The report, based on studies dating back to the 1960s, says that there is "convincing" evidence that red meat and processed meats such as ham, bacon, salami and sausages increase the risk of colorectal cancer.
It recommends that people should limit intake of red meat and avoid processed meat altogether. It also advises against eating more than 6 grams of salt per day.
However the red meat producers said that though they value research on health issues, they believe that the "odd hamburger" or bacon sandwich was not harmful to health.
They also expressed "huge concern" about the potential impact of the report and warned that to stop eating red meat, a good source of protein as well as some minerals and vitamins, could cause problems with a lack of iron in the diet.
In response to the reports' recommendation of avoiding red meat altogether, Quality Meat Scotland (QMS) cited the reaction by other scientists, including world-leading cancer specialist Professor Karol Sikora, who said, "red meat and bacon in moderation will do us no harm".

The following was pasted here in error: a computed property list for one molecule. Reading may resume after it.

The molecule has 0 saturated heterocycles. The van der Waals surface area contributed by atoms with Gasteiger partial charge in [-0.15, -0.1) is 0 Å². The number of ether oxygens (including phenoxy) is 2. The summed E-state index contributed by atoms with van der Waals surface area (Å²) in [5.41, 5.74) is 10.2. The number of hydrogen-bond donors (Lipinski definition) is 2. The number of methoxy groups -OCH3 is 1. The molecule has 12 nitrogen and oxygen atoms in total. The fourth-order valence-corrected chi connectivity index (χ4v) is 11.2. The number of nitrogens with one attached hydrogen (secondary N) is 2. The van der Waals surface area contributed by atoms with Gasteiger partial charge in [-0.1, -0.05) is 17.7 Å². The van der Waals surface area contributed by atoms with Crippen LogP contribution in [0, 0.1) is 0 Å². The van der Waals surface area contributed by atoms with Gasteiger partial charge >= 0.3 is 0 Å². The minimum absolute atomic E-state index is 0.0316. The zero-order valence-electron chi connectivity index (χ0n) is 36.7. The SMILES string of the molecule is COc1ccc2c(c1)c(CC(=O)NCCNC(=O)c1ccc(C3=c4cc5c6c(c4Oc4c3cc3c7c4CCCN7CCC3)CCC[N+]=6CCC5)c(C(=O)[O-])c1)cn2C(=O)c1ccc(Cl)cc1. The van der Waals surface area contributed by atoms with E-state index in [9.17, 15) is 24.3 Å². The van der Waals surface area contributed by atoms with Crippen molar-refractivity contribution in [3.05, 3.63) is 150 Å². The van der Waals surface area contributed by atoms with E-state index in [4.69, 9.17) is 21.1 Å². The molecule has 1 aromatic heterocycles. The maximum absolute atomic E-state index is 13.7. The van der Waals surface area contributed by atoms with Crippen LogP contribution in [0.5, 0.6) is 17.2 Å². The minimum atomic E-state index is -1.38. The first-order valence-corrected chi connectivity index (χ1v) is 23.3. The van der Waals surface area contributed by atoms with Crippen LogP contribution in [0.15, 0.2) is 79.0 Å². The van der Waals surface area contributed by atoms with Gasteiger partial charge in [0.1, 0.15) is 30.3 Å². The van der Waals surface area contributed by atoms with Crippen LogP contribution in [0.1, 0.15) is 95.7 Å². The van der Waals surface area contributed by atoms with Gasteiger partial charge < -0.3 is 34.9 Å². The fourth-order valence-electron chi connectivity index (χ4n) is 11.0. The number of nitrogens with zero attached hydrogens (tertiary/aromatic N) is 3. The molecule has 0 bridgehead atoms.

A spokeswoman for NFU Scotland complained of "an awful lot of cancer scare stories".
"The odd hamburger is fine, but if you live on a diet of junk food ... the message has been clear for years and years. I think for people who are eating too much of a particular type of food, if you have bacon sandwiches every day for lunch or pepperami at every single juncture," the Scotsman quoted the spokeswoman, as saying.
"We'd recommend people eat the best quality. As far as we're concerned [this report] doesn't change much from the current guidelines. If you eat fresh, good-quality food, you will be absolutely fine," she added.
A spokeswoman for QMS said: "I would point to the evidence coming from the broad scientific community to show that what consumers should do is eat a balanced diet."
"We believe there is a role for these foods as part of a balanced diet and there are plenty of nutritionists and scientists who would agree with that," she added.
She further said that it "obviously would be a huge concern", if the public stopped eating processed food or red meat as a whole.
"Forty per cent of women in the UK currently have too little iron. In that situation, one would imagine, would only get worse if red meat was cut from their diet," she said.
For the report, a panel of 21 world experts spent five years evaluating what increases the risk of cancer and what decreases it based on an in-depth analysis of 7,000 cancer studies from around the world dating back to the 1960s.